Parsing left associative operators using RLMeta

Published on 2019-09-07.

The first article about RLMeta has this example grammar implementing a simple calculator:

Calculator {
expression =
| multitive:x '+' additive:y -> add(x y)
| multitive
multitive =
| digit:x '*' multitive:y    -> mul(x y)
| digit
digit =
| '0'-'9':x                  -> int(x)
}

It works, but if we were to add a second case to support subtraction, it would break because subtraction is a left associate operator but the calculator creates a right associative parse. In this article I show how it would brake and how it can be solved.

What is operator associativity?

Operator associativity has to do with the order that operators are evaluated. The following expression can be evaluated in two ways:

1-2-3

Either as this (if the operator is left associative):

(1-2)-3

Or as this (if the operator is right associative):

1-(2-3)

Let's see how the calculator evaluates expressions.

Right associative calculator

The following grammar works like the calculator but only supports subtraction:

1. right.rlmeta
Calculator {
expr  = digit:x '-' expr:y -> sub(x y)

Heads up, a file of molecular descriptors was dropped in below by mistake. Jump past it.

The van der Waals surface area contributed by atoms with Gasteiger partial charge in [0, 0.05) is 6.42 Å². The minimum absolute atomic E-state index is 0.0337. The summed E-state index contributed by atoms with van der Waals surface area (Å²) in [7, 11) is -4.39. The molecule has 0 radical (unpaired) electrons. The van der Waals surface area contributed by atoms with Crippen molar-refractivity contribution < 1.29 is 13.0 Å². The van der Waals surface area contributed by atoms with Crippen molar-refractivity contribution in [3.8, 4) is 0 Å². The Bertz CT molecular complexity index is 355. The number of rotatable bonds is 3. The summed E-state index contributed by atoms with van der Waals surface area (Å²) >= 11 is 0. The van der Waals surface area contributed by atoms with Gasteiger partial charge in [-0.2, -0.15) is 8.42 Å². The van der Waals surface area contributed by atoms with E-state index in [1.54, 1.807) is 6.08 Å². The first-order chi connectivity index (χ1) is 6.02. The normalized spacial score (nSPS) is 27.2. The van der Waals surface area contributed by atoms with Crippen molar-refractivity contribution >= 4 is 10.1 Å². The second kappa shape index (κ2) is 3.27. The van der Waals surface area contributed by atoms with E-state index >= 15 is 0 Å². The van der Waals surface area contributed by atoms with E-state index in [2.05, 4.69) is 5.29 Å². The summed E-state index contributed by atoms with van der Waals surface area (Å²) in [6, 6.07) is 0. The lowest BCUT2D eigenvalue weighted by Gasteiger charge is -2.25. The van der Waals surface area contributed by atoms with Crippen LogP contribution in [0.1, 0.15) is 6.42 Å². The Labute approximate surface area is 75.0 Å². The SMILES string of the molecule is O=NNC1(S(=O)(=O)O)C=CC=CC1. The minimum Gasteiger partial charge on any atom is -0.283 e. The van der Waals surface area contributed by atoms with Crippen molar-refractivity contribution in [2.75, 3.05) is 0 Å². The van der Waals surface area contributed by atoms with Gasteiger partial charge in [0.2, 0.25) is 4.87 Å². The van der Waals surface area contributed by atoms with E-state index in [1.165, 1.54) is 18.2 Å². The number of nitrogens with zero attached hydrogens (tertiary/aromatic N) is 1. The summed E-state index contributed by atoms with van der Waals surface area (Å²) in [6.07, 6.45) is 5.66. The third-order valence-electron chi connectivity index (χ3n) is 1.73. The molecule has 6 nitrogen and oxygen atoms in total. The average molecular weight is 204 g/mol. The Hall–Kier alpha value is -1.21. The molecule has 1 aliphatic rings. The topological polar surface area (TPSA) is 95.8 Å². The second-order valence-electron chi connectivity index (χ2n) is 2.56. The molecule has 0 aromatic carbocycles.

| digit
digit = '0'-'9':x          -> int(x)
}

The sub function is implemented in two ways. The first creates an AST node representing a subtraction:

1. ast.py
def sub(left, right):
return ["-", left, right]

The second evaluates the subtraction expression:

1. eval.py
def sub(left, right):
return left - right

Let's see how the calculator handles the following two expressions:

1-2
1-2-3

Below are the ASTs and the evaluated results:

['-', 1, 2]
=>
-1

['-',
1,
['-', 2, 3]]
=>
2

For an expression with only two numbers, the calculator works as expected. But with more numbers, the parse is incorrect. The calculator parses 1-2-3 as 1-(2-3) which is incorrect because subtraction is left associative and should thus be parsed as (1-2)-3.

The original calculator does not have this problem because it only supports operators that evaluate the same no matter if parsed as left associative or right associative.

If we strip the semantic actions from the expr rule it is easier to see what creates this right associative parse:

expr = digit '-' expr | digit

The topmost expression will be parsed as a digit followed by an arbitrary complex expression: (digit - (...)).

Let's see if we can get a left associative parse instead.

Left associative calculator

In order to get a left associate parse (that we need for subtraction) we would like to write the expr rule like this instead:

expr = expr '-' digit | digit

The whole grammar would then look like this:

1. left.rlmeta
Calculator {
expr  = expr:x '-' digit:y -> sub(x y)